The Great Himalayan National Park, in the Kullu District of Himachal Pradesh, became a UNESCO World Heritage Site in 2014. The park has four valleys and covers about 900 square kilometers. Its remote, rugged and untamed terrain makes it sought after by trekkers but only the fittest and most adventurous reach deep inside the core area. There are a number of trekking routes, ranging from three to eight days, with treks between the spectacular Tirthan and Sainj valleys being popular. In addition, less strenuous day walks exist in the park’s Ecozone buffer area, frequented by day trippers. It’s possible to go on tours to interact with the villagers and learn about their activities.
8. Kasol and the Parvati Valley
As the season wanes in Goa, the psychedelic trance scene shifts more than 8,000 feet above sea level into the forest around Kasol, in the Kullu District’s Parvati Valley. Festivals take place at Chalal, near Kasol, from late May until October. To get there, walk 30 minutes from Kasol, crossing the cable suspension bridge over the Parvati River and then following the picturesque riverside path to the village. The season runs from late May until October. Two of the biggest events are Parvati Peaking and Magica Festival.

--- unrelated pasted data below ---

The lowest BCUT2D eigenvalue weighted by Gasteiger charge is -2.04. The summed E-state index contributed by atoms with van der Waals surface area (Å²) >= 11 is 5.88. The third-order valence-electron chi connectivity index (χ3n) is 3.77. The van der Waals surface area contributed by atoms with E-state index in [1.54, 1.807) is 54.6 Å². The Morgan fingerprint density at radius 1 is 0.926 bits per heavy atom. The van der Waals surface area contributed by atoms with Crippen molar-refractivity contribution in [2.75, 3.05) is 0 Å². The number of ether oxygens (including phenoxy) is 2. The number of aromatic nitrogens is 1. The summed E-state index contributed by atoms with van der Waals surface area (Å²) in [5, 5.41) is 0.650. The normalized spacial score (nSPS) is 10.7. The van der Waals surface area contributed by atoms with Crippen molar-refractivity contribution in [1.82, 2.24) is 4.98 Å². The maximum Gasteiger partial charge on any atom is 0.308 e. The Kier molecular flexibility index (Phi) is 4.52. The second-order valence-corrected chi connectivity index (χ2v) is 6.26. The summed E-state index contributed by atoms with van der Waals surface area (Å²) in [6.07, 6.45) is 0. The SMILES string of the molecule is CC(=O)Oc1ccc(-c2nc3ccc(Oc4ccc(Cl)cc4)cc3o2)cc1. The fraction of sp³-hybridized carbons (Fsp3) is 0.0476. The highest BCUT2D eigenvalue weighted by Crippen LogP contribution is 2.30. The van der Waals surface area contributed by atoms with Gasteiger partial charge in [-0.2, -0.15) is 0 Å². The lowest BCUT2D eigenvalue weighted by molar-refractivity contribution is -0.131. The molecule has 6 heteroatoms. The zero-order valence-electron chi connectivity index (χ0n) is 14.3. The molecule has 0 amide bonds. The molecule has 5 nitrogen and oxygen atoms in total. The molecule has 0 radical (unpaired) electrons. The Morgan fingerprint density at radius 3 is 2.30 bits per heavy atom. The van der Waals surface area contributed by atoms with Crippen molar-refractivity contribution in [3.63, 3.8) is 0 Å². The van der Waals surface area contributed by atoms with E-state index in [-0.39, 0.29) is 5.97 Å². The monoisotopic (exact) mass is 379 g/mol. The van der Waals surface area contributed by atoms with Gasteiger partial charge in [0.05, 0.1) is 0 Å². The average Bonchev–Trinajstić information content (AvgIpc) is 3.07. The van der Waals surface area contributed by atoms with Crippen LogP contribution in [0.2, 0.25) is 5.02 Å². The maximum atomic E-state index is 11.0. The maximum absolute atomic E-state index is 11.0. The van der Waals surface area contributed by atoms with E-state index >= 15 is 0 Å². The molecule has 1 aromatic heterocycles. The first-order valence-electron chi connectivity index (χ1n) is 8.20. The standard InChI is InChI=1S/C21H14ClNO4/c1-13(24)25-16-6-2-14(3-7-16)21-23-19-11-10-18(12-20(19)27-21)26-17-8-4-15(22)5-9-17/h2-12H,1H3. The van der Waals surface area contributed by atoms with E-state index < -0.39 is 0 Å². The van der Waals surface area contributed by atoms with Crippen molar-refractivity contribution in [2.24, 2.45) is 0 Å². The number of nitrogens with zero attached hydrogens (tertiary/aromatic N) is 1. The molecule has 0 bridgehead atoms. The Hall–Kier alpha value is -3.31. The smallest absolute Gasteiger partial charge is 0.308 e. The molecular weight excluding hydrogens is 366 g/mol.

Dalhousie is refreshingly less crowded than Shimla and Manali, and the surrounding Chamba Valley is a lesser-explored area of Himachal Pradesh. If you’re after spectacular views, then Dalhousie is the place to find them. Spread over five hills at foot of the Dhauladhar mountain range, the town gets its name from founder Lord Dalhousie and bares the distinct stamp of the British Raj. Its hotels are particularly reminiscent of that era.
10. Himalayan Golden Triangle (Thanedhar, Sangla and Sojha)
This off-beat circuit, actively promoted by Banjara Camps, attracts outdoor enthusiasts who want to enjoy nature away from touristy areas. It starts in the heart of Himachal Pradesh’s apple country, in Thanedhar (around two hours from Shimla). The Sangla Valley is located 9,000 feet above sea level in Kinnaur District, close to the Tibetan border, and offers trout fishing and trekking (including glacier trekking in March and April). You can also visit Chitkul village, the last village on the old Indo-Tibetan trade route. Sojha links the Kullu and Shimla districts, and provides more opportunities to venture into the wild mountainous countryside.